Recently on the jacket of a children's book, I read a brief bio about the author. Bio's don't generally catch my attention, but this one made me smile because I understood. It read that the author used to be a law professor, but now he just writes because it's what he loves. Simple as that.
I saw something similar in a photo book, Natural Skagit: A journey from mountains to sea. It was lying on the bed in the room of our bed and breakfast inn, nestled away in La Conner, in the beautiful Skagit County. One of the contributing photographers, Lee Mann, spoke personally of his journey to become a nature photographer. Former eighth grade social studies teacher, and now, capturing natural life in breathtaking photos, he reflected: "When you're teaching you can change a few people a whole lot; when you publish a photograph you can change a whole lot of people just a little bit. It's part of communicating an appreciation of the beauty around us and having an impact on thinking." His camera is his pen. [This, by the way, is not to minimize the world-changing impact of teachers, as I have the utmost respect for the work they do and recognize not everyone makes an impact in their world in the same way.]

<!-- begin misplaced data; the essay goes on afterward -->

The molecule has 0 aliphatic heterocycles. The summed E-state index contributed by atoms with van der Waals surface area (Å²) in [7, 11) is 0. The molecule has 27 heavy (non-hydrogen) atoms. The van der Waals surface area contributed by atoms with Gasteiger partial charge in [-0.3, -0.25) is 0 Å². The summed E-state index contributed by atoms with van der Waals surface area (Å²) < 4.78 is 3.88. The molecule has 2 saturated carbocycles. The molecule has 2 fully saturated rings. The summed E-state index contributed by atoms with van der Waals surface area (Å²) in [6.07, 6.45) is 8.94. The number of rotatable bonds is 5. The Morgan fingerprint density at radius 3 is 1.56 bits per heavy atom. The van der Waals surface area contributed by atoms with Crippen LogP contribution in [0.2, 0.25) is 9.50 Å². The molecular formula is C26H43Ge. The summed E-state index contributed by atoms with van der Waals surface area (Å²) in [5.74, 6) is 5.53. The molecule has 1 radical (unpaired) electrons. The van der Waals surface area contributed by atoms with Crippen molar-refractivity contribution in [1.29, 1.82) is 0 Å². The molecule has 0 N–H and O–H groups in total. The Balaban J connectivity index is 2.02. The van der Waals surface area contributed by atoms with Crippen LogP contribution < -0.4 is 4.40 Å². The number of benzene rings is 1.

When I pick up my pen, I'm never sure what, if any, change it will affect in the world around me. Maybe the greatest world changing happens when our goal is not to change the world as much as it is to be true, to live truly and love truly, and then to let the ripples of our pebbles in the water go as far as they may reach.